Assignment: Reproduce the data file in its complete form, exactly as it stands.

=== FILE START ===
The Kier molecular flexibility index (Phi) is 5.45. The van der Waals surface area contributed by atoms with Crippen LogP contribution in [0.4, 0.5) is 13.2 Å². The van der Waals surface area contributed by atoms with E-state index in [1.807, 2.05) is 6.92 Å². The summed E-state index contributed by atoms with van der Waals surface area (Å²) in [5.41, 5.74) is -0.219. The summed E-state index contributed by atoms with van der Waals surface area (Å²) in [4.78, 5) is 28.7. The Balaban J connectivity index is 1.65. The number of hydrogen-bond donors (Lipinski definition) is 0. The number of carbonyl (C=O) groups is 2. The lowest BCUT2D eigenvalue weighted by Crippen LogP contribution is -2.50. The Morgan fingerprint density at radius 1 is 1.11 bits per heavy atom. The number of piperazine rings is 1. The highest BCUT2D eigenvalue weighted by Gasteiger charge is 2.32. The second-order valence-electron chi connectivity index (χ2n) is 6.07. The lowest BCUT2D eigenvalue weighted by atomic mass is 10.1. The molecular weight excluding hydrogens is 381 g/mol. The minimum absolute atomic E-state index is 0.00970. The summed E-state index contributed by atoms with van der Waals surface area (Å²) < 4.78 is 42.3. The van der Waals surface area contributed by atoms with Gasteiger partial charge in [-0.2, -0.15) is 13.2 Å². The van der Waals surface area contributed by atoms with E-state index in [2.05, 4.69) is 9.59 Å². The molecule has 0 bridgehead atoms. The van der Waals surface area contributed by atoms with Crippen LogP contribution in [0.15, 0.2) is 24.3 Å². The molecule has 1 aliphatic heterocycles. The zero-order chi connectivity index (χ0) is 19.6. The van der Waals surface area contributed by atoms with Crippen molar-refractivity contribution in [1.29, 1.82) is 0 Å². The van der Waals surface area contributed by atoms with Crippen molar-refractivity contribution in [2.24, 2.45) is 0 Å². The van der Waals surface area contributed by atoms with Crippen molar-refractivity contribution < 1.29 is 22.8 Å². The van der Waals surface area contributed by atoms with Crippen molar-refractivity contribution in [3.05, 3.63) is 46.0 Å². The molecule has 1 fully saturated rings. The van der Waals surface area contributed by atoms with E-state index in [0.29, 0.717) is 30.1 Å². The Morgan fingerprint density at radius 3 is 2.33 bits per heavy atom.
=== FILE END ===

The Kier molecular flexibility index (Phi) is 5.45. The van der Waals surface area contributed by atoms with Crippen LogP contribution in [0.4, 0.5) is 13.2 Å². The van der Waals surface area contributed by atoms with E-state index in [1.807, 2.05) is 6.92 Å². The summed E-state index contributed by atoms with van der Waals surface area (Å²) in [5.41, 5.74) is -0.219. The summed E-state index contributed by atoms with van der Waals surface area (Å²) in [4.78, 5) is 28.7. The Balaban J connectivity index is 1.65. The number of hydrogen-bond donors (Lipinski definition) is 0. The number of carbonyl (C=O) groups is 2. The lowest BCUT2D eigenvalue weighted by Crippen LogP contribution is -2.50. The Morgan fingerprint density at radius 1 is 1.11 bits per heavy atom. The number of piperazine rings is 1. The highest BCUT2D eigenvalue weighted by Gasteiger charge is 2.32. The second-order valence-electron chi connectivity index (χ2n) is 6.07. The lowest BCUT2D eigenvalue weighted by atomic mass is 10.1. The molecular weight excluding hydrogens is 381 g/mol. The minimum absolute atomic E-state index is 0.00970. The summed E-state index contributed by atoms with van der Waals surface area (Å²) < 4.78 is 42.3. The van der Waals surface area contributed by atoms with Gasteiger partial charge in [-0.2, -0.15) is 13.2 Å². The van der Waals surface area contributed by atoms with E-state index in [2.05, 4.69) is 9.59 Å². The molecule has 0 bridgehead atoms. The van der Waals surface area contributed by atoms with Crippen LogP contribution in [0.15, 0.2) is 24.3 Å². The molecule has 1 aliphatic heterocycles. The zero-order chi connectivity index (χ0) is 19.6. The van der Waals surface area contributed by atoms with Crippen molar-refractivity contribution in [1.29, 1.82) is 0 Å². The van der Waals surface area contributed by atoms with Crippen molar-refractivity contribution in [2.24, 2.45) is 0 Å². The van der Waals surface area contributed by atoms with Crippen molar-refractivity contribution < 1.29 is 22.8 Å². The van der Waals surface area contributed by atoms with Crippen molar-refractivity contribution in [3.05, 3.63) is 46.0 Å². The molecule has 1 fully saturated rings. The van der Waals surface area contributed by atoms with E-state index in [0.29, 0.717) is 30.1 Å². The Morgan fingerprint density at radius 3 is 2.33 bits per heavy atom.